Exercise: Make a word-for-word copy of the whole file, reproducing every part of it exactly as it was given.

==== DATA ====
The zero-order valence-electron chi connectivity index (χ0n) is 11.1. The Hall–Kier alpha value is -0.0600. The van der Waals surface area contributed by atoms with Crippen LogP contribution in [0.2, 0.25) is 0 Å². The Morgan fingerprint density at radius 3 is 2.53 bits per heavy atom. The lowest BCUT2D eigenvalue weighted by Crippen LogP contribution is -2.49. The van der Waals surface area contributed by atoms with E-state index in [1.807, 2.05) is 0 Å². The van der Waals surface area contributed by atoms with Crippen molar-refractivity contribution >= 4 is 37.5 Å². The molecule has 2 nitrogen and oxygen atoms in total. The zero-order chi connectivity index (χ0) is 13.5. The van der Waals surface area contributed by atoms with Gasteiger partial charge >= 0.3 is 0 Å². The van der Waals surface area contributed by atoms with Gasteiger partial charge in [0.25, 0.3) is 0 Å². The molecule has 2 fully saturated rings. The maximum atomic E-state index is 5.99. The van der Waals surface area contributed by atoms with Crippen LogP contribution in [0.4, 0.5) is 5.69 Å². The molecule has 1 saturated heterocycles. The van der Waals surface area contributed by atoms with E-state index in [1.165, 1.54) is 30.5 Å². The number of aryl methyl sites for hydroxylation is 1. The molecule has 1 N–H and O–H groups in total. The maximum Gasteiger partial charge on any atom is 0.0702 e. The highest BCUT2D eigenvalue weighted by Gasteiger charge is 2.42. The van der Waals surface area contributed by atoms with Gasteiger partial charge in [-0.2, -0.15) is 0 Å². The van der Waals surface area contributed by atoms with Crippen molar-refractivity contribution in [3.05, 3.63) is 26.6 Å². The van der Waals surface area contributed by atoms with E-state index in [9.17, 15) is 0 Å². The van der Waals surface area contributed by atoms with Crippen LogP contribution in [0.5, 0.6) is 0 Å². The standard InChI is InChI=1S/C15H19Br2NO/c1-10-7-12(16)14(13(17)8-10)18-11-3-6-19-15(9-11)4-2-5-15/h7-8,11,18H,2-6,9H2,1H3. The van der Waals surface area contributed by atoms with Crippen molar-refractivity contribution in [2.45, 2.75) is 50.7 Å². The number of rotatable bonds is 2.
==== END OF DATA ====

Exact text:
The zero-order valence-electron chi connectivity index (χ0n) is 11.1. The Hall–Kier alpha value is -0.0600. The van der Waals surface area contributed by atoms with Crippen LogP contribution in [0.2, 0.25) is 0 Å². The Morgan fingerprint density at radius 3 is 2.53 bits per heavy atom. The lowest BCUT2D eigenvalue weighted by Crippen LogP contribution is -2.49. The van der Waals surface area contributed by atoms with E-state index in [1.807, 2.05) is 0 Å². The van der Waals surface area contributed by atoms with Crippen molar-refractivity contribution >= 4 is 37.5 Å². The molecule has 2 nitrogen and oxygen atoms in total. The zero-order chi connectivity index (χ0) is 13.5. The van der Waals surface area contributed by atoms with Gasteiger partial charge >= 0.3 is 0 Å². The van der Waals surface area contributed by atoms with Gasteiger partial charge in [0.25, 0.3) is 0 Å². The molecule has 2 fully saturated rings. The maximum atomic E-state index is 5.99. The van der Waals surface area contributed by atoms with Crippen LogP contribution in [0.4, 0.5) is 5.69 Å². The molecule has 1 saturated heterocycles. The van der Waals surface area contributed by atoms with E-state index in [1.165, 1.54) is 30.5 Å². The number of aryl methyl sites for hydroxylation is 1. The molecule has 1 N–H and O–H groups in total. The maximum Gasteiger partial charge on any atom is 0.0702 e. The highest BCUT2D eigenvalue weighted by Gasteiger charge is 2.42. The van der Waals surface area contributed by atoms with Gasteiger partial charge in [-0.2, -0.15) is 0 Å². The van der Waals surface area contributed by atoms with Crippen molar-refractivity contribution in [3.05, 3.63) is 26.6 Å². The van der Waals surface area contributed by atoms with E-state index in [9.17, 15) is 0 Å². The van der Waals surface area contributed by atoms with Crippen LogP contribution in [0.5, 0.6) is 0 Å². The standard InChI is InChI=1S/C15H19Br2NO/c1-10-7-12(16)14(13(17)8-10)18-11-3-6-19-15(9-11)4-2-5-15/h7-8,11,18H,2-6,9H2,1H3. The van der Waals surface area contributed by atoms with Crippen molar-refractivity contribution in [2.45, 2.75) is 50.7 Å². The number of rotatable bonds is 2.